When it comes to the debate between free trade and protectionism, I generally side with free trade. When it comes to NAFTA, I’m not persuaded that the agreement has been the “disaster” President Trump labels it.
But whatever one’s stance on trade agreements, it’s important to call out and punish those who abuse them. In fact, it’s imperative that free-traders do so. Otherwise, opponents of future agreements will have a near unassailable argument against entering into such deals.
This brings me to Mexican sugar. In 2015, the U.S. International Trade Commission found Mexico to be in violation of anti-dumping rules with regard to that commodity. Based on its investigation of a three year period, the ITC concluded that “an industry in the United States is materially injured by reason of imports of sugar from Mexico that Commerce has found to be sold in the United States at less than fair value and subsidized.”
Robert Romano, writing in Investors Business Daily, provides the facts underlying this conclusion:
For fiscal years 2012 to 2014, Mexican shipments of sugar almost doubled to 2 million short tons, according to the commission report, while the price per unit dropped from $801 to $469, or about $0.40 per pound to $0.234 per pound.
Those prices are lower than market prices in both Mexico and the United States over the same period, according to U.S. Department of Agriculture figures, and are likely below Mexico’s cost of production. That is a clear violation of anti-dumping rules.
As a result, Mexico’s market share in U.S. sugar markets more than doubled from 8% in 2012 to 21% in 2014. Quite a feat in just three years, except it was not the outcome of free markets or even free trade, it was a government-subsidized flooding of U.S. markets by Mexico, all designed to increase market share and drive U.S. producers out of business.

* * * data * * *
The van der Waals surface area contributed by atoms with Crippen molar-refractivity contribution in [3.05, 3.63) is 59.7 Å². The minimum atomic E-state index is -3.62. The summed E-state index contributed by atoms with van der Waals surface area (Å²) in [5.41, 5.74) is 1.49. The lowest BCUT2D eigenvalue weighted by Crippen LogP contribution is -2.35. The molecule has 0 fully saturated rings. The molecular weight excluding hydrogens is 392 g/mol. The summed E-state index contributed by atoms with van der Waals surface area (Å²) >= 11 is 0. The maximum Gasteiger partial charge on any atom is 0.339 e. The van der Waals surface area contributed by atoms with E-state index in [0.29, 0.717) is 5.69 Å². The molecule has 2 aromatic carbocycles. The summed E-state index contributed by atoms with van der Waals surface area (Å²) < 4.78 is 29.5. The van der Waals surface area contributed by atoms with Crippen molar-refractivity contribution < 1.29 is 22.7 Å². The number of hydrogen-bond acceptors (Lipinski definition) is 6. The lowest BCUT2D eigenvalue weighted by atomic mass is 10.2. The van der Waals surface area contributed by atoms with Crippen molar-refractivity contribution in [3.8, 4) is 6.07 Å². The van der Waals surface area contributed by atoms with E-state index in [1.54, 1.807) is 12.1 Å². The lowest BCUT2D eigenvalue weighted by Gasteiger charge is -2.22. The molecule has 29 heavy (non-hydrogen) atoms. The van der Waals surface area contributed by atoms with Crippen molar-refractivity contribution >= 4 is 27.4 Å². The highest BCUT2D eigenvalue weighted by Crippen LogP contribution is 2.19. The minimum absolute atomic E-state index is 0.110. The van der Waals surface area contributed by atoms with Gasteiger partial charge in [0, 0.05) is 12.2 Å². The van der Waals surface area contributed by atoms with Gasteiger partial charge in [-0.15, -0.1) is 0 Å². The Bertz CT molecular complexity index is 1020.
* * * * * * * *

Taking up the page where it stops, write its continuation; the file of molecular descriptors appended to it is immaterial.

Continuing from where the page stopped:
Naturally, U.S. sugar producers complained to the federal government. This resulted in the suspension agreements on tariffs collection with Mexico starting in 2014. The Commerce Department admits that this regime is failing.
Accordingly, Commerce Secretary Wilbur Ross has set a June 5 deadline (i.e., tomorrow) for reaching a deal that will end the illegal dumping. If that deadline isn’t met, Ross says he will impose tariffs of 80 percent or more on Mexican sugar imports.
Such a tariff would be perfectly legal. Under Nafta, the U.S. reserved its power to enforce our anti-dumping laws and institute countervailing tariffs if necessary, in the event one of the partner countries attempted to use the agreement to engage in dumping. As Romano says, without that reservation, Nafta would not have passed Congress.
The dispute Ross is trying to resolve isn’t just about Mexico’s access to U.S. sugar markets. The future of Nafta may be at stake. For if Mexico behaves in bad faith under Nafta and the U.S. looks the other way, it will undermine public confidence in the agreement, and in free trade agreements generally, and this will push the U.S. out of Nafta. As Rick Manning of Americans for Limited Government puts it in his column for The Hill, Secretary Ross now has the opportunity to set the tone for one of the most important economic renegotiations in our nation’s history.
That is why Romano concludes that even if you support free trade agreements like Nafta, you should be wishing Ross success in combating Mexican sugar dumping. Indeed, you should be rooting especially hard for his success.
The Financial Times, on the other hand, suggests that Secretary Ross is a tool of the U.S. sugar industry. It notes that Ross and his wife were once guests at the luxury resort of José “Pepe” Fanjul, a Florida sugar baron, and that Ross and Fanjul, though they have never done business together, are long-time acquaintances. The Financial Times thinks Fanjul is using his influence to induce Ross to drive too hard of a bargain with the Mexican sugar industry.
I don’t know the ins-and-outs of the sugar negotiations; nor does the Financial Times have much to say about the specifics. However, I would make two observations. First, had the Mexicans not violated our anti-dumping laws, they would not be in this predicament. Second, as a general matter it’s a good thing when the U.S. Secretary of Commerce drives a hard bargain on behalf of American businesses.